I thought about Friday racing. Everyone was asking me if I was going to race. But I stalled until everyone else had paired up and left. I took out a Laser instead. Luckily I was able to grab one mostly rigged from someone just coming it. All I had to do was thread the mainsheet, drop in the foils, and go. Wind had been red earlier but had dropped to yellow as the sun lowered. Remnants of the earlier strong wind though peppered the basin with brief gusts. A few of these were enough to pop me up on a plane but never for long.
My biggest problem, which I didn’t figure out until I was derigging, was that I had missed the mid-boom hanger when I rethreaded the mainsheet. On every tack and jibe, the mainsheet was threatening to wrap around my neck and I couldn’t understand why. Lesson learned. Omg-super-important, thread the mainsheet through that little loop. Massive awkwardness and safety hazard otherwise.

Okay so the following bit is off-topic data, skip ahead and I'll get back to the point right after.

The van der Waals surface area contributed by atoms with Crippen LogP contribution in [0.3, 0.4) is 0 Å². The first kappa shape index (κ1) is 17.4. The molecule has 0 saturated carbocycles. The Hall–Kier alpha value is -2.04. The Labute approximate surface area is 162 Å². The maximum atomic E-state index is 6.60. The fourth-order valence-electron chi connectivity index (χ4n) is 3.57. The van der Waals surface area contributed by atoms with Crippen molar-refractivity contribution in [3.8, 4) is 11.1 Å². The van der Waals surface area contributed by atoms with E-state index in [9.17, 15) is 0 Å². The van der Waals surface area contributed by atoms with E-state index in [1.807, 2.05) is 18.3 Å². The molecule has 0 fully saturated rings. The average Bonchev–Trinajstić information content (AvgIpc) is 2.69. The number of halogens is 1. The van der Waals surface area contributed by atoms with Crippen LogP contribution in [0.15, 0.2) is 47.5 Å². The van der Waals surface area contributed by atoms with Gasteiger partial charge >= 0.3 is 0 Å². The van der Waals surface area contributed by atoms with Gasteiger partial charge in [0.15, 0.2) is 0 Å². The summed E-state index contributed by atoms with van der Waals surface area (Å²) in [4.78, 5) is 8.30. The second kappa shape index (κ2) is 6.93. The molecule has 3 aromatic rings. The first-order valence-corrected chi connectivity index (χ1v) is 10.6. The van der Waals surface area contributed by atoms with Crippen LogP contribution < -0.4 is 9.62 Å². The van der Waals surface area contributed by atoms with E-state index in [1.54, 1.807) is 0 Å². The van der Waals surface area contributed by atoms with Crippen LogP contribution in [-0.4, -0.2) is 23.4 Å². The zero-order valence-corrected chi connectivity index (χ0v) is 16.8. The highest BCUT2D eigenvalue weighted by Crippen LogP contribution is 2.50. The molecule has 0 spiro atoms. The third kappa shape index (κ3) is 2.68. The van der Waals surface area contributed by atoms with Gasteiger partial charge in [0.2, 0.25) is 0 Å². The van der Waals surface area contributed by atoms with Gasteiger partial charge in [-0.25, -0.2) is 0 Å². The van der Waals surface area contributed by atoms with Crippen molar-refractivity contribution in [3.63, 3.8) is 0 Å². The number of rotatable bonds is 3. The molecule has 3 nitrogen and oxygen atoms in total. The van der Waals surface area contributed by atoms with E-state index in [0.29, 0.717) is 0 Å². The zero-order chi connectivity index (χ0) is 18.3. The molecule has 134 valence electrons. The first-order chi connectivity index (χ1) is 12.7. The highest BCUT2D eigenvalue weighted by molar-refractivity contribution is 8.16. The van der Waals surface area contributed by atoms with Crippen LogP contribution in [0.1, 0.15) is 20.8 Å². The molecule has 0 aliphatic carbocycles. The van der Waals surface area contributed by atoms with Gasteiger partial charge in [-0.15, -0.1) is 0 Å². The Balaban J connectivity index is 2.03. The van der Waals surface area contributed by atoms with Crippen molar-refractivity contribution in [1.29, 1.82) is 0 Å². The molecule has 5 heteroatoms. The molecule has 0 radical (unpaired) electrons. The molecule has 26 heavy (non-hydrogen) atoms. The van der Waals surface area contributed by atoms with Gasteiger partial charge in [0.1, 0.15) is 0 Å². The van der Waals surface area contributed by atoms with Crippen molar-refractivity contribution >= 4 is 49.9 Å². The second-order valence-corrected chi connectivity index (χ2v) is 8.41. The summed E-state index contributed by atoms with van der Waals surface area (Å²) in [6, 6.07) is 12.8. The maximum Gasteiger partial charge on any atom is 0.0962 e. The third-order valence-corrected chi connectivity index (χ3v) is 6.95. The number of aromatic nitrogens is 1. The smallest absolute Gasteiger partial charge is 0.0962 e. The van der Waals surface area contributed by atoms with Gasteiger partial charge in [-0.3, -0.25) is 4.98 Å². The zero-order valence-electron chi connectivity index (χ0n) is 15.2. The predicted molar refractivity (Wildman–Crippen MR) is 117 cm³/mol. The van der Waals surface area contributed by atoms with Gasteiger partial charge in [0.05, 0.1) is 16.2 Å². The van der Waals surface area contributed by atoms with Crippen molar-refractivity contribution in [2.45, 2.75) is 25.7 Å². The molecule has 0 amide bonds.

Otherwise, it was a nice Friday unwind from the week. Wind NW 7 kts gusting to 14, fading with the sun.
Wind was forecast to be yellow with gusts to red and the flag turned out just like that. I took out a centerboard Merc mailsail only since I didn’t want to do all the work of the jib. I planned to focus on not over-exerting myself for the day. Cast off from the dock was actually a disaster. There was a little gust and I was letting the boom into the space of the next boat to let the sail luff. The dock staff started to push me out but of course the boom snagged in their rigging. I pulled it in and we retried. “Ready?” “yes” and they pushed me straight back again. The problem this time was that I wasn’t holding the tiller. The rudder went hard over the boat stopped and just blew up against that next boat over. I drifted back past their stern and tried to continue sailing backwards, but no, in a replay of the run-aground last week, the boat fell off and ran back into the dock. Bleh.